Business firms are confronted with strategic considerations at both the corporate and business-unit level. In this regard, the management-control system is of major importance. For example, the management-control system is used both to obtain information for strategic planning and to follow up on the implementation of strategic plans. The overall purpose of this dissertation is to describe and explain from a strategic perspective how management control is designed and used in strategic business units. This overall purpose can be subdivided into the three research questions addressed in the three articles which comprise the dissertation.
The first research question concerns the influence of the relationship between corporate and business strategy on the management-control system. The findings of Paper I, an empirical study of 31 Swedish corporate groups with 47 business units, show among other things that environmentally driven business development is encouraged by an activity-sharing strategy at the corporate level, a differentiation strategy at the business-unit level, and integration of management control between the two levels. A more general implication of this finding is that this kind of combination of corporate and business strategy is one with a good fit.
The second research question relates to the effect of different variables of business strategy on the design and use of management control. The variables studied are strategic pattern, strategic mission, and strategic position. The findings of Paper II, a theoretical study with well-known international studies as the starting point, indicate that these variables reflect different dimensions of business-unit strategy and that together they affect the design and use of management control.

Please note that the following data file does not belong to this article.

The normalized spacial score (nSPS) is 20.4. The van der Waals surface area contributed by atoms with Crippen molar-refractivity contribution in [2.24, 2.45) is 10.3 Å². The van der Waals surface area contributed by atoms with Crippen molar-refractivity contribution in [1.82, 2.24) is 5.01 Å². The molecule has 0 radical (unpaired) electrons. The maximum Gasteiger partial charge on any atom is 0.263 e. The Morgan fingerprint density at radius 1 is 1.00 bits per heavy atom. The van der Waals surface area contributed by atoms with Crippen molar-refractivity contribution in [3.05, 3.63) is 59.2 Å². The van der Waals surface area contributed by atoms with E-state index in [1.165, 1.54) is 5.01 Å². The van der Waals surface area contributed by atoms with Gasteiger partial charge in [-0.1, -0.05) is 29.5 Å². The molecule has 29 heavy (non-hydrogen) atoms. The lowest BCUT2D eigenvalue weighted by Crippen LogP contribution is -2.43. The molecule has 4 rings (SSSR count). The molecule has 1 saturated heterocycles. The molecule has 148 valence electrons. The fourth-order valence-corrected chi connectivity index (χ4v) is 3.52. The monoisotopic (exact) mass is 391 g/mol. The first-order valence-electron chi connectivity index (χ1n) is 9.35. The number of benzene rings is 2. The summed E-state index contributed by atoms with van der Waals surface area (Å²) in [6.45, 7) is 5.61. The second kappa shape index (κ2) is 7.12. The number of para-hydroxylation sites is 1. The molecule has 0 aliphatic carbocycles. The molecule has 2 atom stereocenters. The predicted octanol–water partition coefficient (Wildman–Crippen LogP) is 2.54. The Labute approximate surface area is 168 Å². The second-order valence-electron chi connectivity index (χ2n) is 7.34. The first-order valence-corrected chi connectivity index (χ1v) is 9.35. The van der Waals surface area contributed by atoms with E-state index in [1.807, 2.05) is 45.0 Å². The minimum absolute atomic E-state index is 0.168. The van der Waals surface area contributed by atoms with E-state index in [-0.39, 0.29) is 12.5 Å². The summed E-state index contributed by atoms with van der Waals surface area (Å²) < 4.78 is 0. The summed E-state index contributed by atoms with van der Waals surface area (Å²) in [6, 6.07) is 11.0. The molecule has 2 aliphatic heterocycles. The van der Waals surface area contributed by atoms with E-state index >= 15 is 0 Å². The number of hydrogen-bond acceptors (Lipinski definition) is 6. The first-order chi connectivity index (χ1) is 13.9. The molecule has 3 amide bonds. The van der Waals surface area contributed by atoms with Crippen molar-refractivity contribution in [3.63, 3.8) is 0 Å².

The third research question is about the design and use of a particular aspect of management control - performance measurement - at large firms in the Nordic countries, which are often portrayed as forerunners in linking strategy and control. The findings of Paper III, an empirical study of 236 Nordic business units, suggest among other things that there is a good balance between monetary and nonmonetary measures at the firms studied. However, performance measurement appears to be primarily a tool for top management, since it is not very well established at lower organizational levels.
Linköping: Linköpings universitet , 2000. , 22 p.